Persistent reports along Broadway the past week, hinting darkly that the death yesterday of Rudolph Valentino might be attributed to causes not disclosed in official bulletins by his physicians, may result today in a complete investigation of the film actor's last visit here.
Soon after Valentino had been rushed from an all-night revel at the cabarets to an operating table in the Polyclinic Hospital these three stories began circulation:
1. Rudolph Valentino had been poisoned by a jealous woman.
2. The sheik had been injured in a fight with a man who had resented Rudy's attentions to a woman.
3. Valentino had been shot in a quarrel during a gay party.
Told of the nasty reports that had followed Valentino's sudden appearance at Polyclinic a week ago Sunday, Assistant District Attorney Ferdinand H. Pecora declared last night that when the matter is brought to him officially he will begin an investigation to refute or prove the stories.
At the same time Dr. William B. Rawles, assistant house physician at Polyclinic, denied that Valentino's condition has shown signs of poisoning or foul play. Nevertheless, in Broadway's night clubs and cabarets this morning credence was given this general belief by the bright light habitues:
"Poor Rudy—the kid was knocked off. Yuh can't tell me he died from those things the doctors said—the whole thing looks fishy to me."
Not content with the blazoning of this baseless rumor the Graphic flung across an inside page another headline: Spirit Declares Sheik Poisoned. The editors could not locate any responsible human being to act as vehicle for their story, so they appealed to heaven. They chose an Italian spiritualist medium. The story read:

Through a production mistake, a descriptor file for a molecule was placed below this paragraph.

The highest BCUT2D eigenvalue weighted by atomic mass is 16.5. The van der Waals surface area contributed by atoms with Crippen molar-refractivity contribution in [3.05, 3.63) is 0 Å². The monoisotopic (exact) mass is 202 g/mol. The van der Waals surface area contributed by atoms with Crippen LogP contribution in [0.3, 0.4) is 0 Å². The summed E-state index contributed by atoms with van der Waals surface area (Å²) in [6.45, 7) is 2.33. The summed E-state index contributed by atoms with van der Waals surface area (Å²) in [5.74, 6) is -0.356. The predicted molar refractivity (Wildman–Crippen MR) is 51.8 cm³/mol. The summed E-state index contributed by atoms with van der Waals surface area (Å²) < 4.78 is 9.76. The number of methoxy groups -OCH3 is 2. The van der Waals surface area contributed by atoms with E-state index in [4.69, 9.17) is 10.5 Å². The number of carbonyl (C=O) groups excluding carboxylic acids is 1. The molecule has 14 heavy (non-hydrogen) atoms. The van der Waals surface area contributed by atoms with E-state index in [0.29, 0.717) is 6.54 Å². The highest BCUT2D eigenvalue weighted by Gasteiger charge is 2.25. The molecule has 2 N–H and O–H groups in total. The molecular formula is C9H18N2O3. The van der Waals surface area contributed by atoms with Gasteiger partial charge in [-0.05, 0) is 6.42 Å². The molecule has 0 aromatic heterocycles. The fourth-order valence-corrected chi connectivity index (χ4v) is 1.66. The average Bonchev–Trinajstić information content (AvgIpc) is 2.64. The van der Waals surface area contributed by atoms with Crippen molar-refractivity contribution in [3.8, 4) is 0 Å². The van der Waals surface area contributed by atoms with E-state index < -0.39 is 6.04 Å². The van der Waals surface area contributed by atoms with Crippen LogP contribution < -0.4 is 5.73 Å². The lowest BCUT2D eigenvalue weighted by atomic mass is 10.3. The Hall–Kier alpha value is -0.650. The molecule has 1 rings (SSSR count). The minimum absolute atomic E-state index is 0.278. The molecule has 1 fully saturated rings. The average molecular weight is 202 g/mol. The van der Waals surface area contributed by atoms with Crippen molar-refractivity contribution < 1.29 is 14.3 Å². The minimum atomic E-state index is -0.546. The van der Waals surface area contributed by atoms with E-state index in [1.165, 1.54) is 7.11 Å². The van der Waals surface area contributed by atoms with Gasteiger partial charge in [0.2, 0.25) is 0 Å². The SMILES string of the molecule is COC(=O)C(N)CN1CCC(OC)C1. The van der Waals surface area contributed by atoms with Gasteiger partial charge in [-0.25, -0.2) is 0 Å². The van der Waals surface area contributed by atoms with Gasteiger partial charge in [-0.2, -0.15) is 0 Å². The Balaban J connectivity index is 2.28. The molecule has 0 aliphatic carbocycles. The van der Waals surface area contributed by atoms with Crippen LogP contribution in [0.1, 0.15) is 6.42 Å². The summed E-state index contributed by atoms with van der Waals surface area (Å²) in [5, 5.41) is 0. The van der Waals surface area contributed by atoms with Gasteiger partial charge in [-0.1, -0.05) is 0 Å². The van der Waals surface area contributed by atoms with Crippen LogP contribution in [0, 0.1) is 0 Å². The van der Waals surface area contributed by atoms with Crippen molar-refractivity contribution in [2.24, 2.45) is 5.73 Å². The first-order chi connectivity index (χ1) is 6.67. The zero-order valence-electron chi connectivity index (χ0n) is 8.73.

Psychic confirmation of the report that Rudolph Valentino was poisoned at the party which he attended before being taken to the Polyclinic Hospital for operation was obtained last night from the medium Nicola Peccharara during a seance at 800 West End Avenue.
The seance was under the auspices of the Unbiased Commission for the Investigation of Psychic Phenomena, sponsored by Ghost Stories Magazine, which is offering $10,000 in prizes for actual materializations from the spirit world. . . .
"What was the cause of his death?" the spirit was asked.
"When was it given to him?"
The reply was muffled and confused.
"What was the medicine?"
There was a ghastly shriek and a long drawn out cry. The voice then continued:
"But that was not the primary cause. Valentino was poisoned at the party he attended before taken to the hospital for his operation. The doctors there did their best, but they could not work against the poison which he had taken before. Valentino's spirit is in the room now."
It seems that the seance was a very successful one; in fact the spirits rattled tambourines, moved tables, and said just what the Graphic wanted them to say. Strangely enough, however, there is no announcement that Mr. Peccharara won the $10,000 offered by Ghost Stories Magazine. Ghost Stories Magazine and the New York Evening Graphic are both Macfadden publications.
In the long run such journalism must be its own reward. A censorship which could destroy Bernarr Macfadden would be more likely to destroy many a brave pioneer of social idealism. We must trust to a growing intelligence in the reading public to demand more accurate, honest news.